So, after months and months of online discussion, Mythbusters Jamie and Adam put the physics where the rubber meets the road.
Almost two years ago, I (and most of the internet, it seems) saw a thought question at Kottke.org regarding an airplane on a giant conveyor belt. If the belt moved the exact same speed as the airplane’s wheels – only in the opposite direction – would the plane take off? Well, the answer was immediately clear to me, but that’s for the sole reason of I took several semesters of statics, dynamics, and physics in college. I knew immediately that the plane would take off, without any question. I did my best to clearly explain why this was the case in the ensuing discussion on Jason Kottke’s website1.
Well, last night, I (and Kottke, along with a lot of others) were vindicated as we watched a little yellow, single seat ultralight take off from a 2,000 foot long conveyor belt on a new episode of Mythbusters.
Now, as just a brief – and parenthetical – afterthought: it always feels good to be proven right. However, one of the most awesome experiences in science is when all common sense tells you one thing, but the numbers and scientific logic tell you the opposite. In that case, when a empirical result supports the unlikely or seemingly impossible, it is a marvelous and wonderful surprise. Think about all the really cool experiments you ever saw in science class or on Mr. Wizard, and I’ll bet they fit into that latter case. What you thought couldn’t happen does indeed happen right before your eyes. That very thing has made many a person fall in love with science for the rest of their lives and I sincerely hope that this experiment did the same for a lot of people last night.
In the meantime: I told you so!
I really enjoy most movies-based-on-books in which the author is involved in the film itself (“Hellboy” and “Sin City,” for examples). Of course, what happens when a director or screen-writer decides to significantly change portions of the story (like in virtually ever one of the “Lord of the Rings” trilogy of films)? Well, I am not going to argue when the writer gives their blessing, as appears to be the case with Frank Darabont’s change to the ending of Stephen King’s “The Mist.” Darabont quoting King:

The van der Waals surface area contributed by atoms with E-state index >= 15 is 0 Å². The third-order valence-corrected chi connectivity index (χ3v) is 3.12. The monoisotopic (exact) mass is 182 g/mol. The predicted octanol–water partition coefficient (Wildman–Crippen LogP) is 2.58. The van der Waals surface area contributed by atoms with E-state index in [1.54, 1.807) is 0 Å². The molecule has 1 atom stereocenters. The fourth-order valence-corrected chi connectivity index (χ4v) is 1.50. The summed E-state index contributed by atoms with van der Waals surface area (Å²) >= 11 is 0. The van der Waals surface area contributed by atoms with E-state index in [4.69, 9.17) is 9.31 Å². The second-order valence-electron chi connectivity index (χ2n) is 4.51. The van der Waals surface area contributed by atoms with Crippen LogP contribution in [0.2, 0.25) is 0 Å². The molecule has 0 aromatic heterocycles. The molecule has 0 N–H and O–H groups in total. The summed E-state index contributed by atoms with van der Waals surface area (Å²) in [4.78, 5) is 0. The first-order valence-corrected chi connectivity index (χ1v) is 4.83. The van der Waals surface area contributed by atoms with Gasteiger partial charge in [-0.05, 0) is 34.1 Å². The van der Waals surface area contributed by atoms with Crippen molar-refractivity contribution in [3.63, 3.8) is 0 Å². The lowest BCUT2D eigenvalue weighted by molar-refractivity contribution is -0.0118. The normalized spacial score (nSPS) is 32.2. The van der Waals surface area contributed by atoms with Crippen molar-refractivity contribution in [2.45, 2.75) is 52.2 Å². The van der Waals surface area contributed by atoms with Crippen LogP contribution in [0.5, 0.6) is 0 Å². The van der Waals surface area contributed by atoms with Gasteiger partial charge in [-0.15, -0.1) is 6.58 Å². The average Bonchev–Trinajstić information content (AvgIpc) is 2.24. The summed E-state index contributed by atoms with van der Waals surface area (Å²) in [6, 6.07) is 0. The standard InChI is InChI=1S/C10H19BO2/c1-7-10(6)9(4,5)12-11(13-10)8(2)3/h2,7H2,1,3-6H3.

And I still have the e‑mail. He said, “Wow, I love the ending. If I’d thought of it, I’d have used it in the story.”
Angela and I are both really excited about Harry Potter this month because within the span of about a week, both the fifth film will come to theaters (we’ve already got our tickets) and the seventh book, and final, book will be arriving at bookstores (yes, we’ve already got one copy on reserve at our local fantasy and scifi book seller).
I’m seeing a lot of storied regarding pleas for J.K. Rowling to “save Harry!” There is a great deal of concern that the character of Harry Potter will be killed off in the last book. Frankly, I wouldn’t be shocked at all, as it makes for both good story and character arcs (the fates of the antagonist and protagonist are intrinsically linked; death of the hero/savior for the good of all, etc.). All the same, the time for making such pleas for Harry’s life has long since past. I’m quite sure that the final edit has already gone to the printers at this point given this might just be the largest single book printing for a first edition in all of history. Where were you people months ago when people first started getting concerned about this?
At any rate, Rowling has been pretty clear that whether Harry lives or dies in a couple of weeks, she won’t be writing about him any more.
Okay, so this is turning out to be more of a bi-weekly thing than anything else. I don’t recall ever promising anything — as who would I promise it to?
Five things that have been on my radar ‘o fun over the past couple of weeks:
- This is a great music video by a formerly-not-known-to-me Brit indie Bats for Lashes. I like the kind of creepy, haunting sound of the song which matches perfectly the Donnie Darko inspired video imagery (via BoingBoing).
- Angela and I have been watching Judd Apatow’s “Undeclared” via Netflix. It’s not nearly as good as “Freaks and Geeks” but still better than your average comedy. Most of this, by Apatow’s description is due to the fact that the really good stuff that goes on at college can’t be shown on network television. True, that. Anyone wanting to go see Knocked Up, please give me a call.
- Last night, we went to see Son Volt at Lewis Ginter Botanical Gardens. Last week was Big Head Todd & the Monsters. Two really good bands. Frankly, I didn’t have too high of hopes for the Son Volt show as the “reunion” of that band feels a lot like Jay Farrar cashing in on the relative success of the band as compared to his solo career (especially last month’s new album, which I found disappointing). However, I really like Farrar’s songs, be they Son Volt, solo career, or Uncle Tupelo – all of which got some play-time last night.
- Per everyone-I-know’s recommendations, I read the late Kurt Vonnegut, Jr.‘s “Slaughterhouse Five” recently. Well, after having read the book, of course the next thing to do is see the movie (no, not really – I think it’s a shame that the general notion seems to be that the highest status a novel can have is to be made into a film). So last weekend, I watched the 1972 movie based on the book. I was fairly pleased with how it got portrayed and apparently, Vonnegut was, too.
- Last, but probably the most important, Angela and I really enjoyed the baby shower our friends Holly and Meg threw for us at also-friend Jessica’s house. It was great and we were simply amazed at how generous our friends are. We clearly have no idea what we’re doing with this whole baby thing (apparently just like everyone else, knowledge that has kept us going). However, in addition to the really great gifts that everyone went out of their way to get us (and mail us, too!), having people to count on is a big deal. Thanks, everyone.